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Show that $f(x)=x^2+x+3 \in \mathbb{Z}_7$ is a primitive polynomial.

I have shown that it is irreducible but I am unsure how to show that it is primitive. Any help would be great.

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By which definition of primitive do you mean? Normally a primitive polynomial means its coefficients share no common nontrivial factor, but according to wikipedia there is another definition. Also please clarify on what $\mathbb{Z}_7$ is, is it the integers modulo $7$ or the $7$-adic integers? Both definitions lead to this question being meaningful strangely. – dinoboy Jan 24 '13 at 21:28
I think you do not mean primitive as defined by dinoboy – Amr Jan 24 '13 at 21:30
I do not believe this is the definition I am familiar with. I believe I have to show that $\alpha$ is a primitive element of F but I am not sure how to go about it. And when I say Z_7 I am taking about integers modulo $7$. – user59548 Jan 24 '13 at 21:35

Let $F = \mathbb{Z}_7[x] / \left< f(x) \right> $ represented as degree-$1$ polynomials in $\alpha$. $|F^*| = 48$.

Now all you have to do is prove that $o(\alpha)=48$. $48=2^4 \cdot 3$, so all you have to show is that $\alpha^{24} \ne 1$ and $\alpha^{16} \ne 1$. I would recommend repeated squaring:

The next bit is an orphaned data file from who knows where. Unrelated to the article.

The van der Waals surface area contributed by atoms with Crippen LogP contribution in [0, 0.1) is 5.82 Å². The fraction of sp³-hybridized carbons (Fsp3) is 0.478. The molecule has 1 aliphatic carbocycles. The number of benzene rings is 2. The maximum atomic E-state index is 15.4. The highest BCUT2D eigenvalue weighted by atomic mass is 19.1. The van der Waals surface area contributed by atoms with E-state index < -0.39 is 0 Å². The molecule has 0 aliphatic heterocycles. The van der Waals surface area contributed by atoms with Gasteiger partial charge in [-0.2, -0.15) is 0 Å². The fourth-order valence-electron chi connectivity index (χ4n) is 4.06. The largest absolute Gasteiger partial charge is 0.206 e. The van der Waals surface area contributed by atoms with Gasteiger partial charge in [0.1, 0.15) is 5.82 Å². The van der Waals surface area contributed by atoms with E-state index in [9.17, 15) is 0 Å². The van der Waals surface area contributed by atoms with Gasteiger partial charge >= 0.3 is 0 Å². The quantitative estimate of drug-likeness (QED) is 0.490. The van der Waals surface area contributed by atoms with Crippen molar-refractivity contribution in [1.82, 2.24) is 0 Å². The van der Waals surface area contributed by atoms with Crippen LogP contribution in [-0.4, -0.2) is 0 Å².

$$\alpha^2 = 6\alpha + 4$$ $$\alpha^4 = 5\alpha + 6$$ $$\alpha^8 = 3$$

And it's easy from here.

(I used this calculator, which you might find useful for such computations, but it's not hard at all to square these by hand if you need to on a test.)

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Thank you for your answer. I am not 100% sure how you got F*=48. Am I correct in thinking that you did $7^2-1$ ? – user59548 Jan 24 '13 at 22:12
Yes: $F^*$ consists of all of the elements of $F$ (of which there are $7^2$) except for $0$. – Alfonso Fernandez Jan 24 '13 at 22:18
So next I would calculate $\alpha^{16}$? – user59548 Jan 24 '13 at 22:26
Yes, and $\alpha^{16} = (\alpha^8)^2$ which is really easy to calculate, and $\alpha^{24} = (\alpha^8)^3$ which is also easy. – Alfonso Fernandez Jan 25 '13 at 0:19
Thank you much appreciated. – user59548 Jan 25 '13 at 8:17

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